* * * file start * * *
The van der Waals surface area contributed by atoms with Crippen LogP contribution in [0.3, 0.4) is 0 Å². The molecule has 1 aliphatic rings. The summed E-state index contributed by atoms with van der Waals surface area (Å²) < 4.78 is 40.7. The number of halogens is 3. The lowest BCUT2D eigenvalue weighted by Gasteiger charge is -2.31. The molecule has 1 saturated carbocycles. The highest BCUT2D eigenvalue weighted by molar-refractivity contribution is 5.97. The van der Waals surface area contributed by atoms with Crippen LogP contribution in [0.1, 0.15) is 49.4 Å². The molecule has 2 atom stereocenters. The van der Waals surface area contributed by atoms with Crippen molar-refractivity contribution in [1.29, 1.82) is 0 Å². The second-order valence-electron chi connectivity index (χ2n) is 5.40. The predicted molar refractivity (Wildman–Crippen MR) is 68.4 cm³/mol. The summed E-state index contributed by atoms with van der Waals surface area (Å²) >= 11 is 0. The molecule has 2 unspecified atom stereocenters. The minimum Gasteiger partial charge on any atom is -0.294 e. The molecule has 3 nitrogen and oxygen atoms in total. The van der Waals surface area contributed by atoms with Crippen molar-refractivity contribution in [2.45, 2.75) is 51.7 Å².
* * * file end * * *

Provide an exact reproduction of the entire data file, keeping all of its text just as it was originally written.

The van der Waals surface area contributed by atoms with Crippen LogP contribution in [0.3, 0.4) is 0 Å². The molecule has 1 aliphatic rings. The summed E-state index contributed by atoms with van der Waals surface area (Å²) < 4.78 is 40.7. The number of halogens is 3. The lowest BCUT2D eigenvalue weighted by Gasteiger charge is -2.31. The molecule has 1 saturated carbocycles. The highest BCUT2D eigenvalue weighted by molar-refractivity contribution is 5.97. The van der Waals surface area contributed by atoms with Crippen LogP contribution in [0.1, 0.15) is 49.4 Å². The molecule has 2 atom stereocenters. The van der Waals surface area contributed by atoms with Crippen molar-refractivity contribution in [1.29, 1.82) is 0 Å². The second-order valence-electron chi connectivity index (χ2n) is 5.40. The predicted molar refractivity (Wildman–Crippen MR) is 68.4 cm³/mol. The summed E-state index contributed by atoms with van der Waals surface area (Å²) >= 11 is 0. The molecule has 2 unspecified atom stereocenters. The minimum Gasteiger partial charge on any atom is -0.294 e. The molecule has 3 nitrogen and oxygen atoms in total. The van der Waals surface area contributed by atoms with Crippen molar-refractivity contribution in [2.45, 2.75) is 51.7 Å².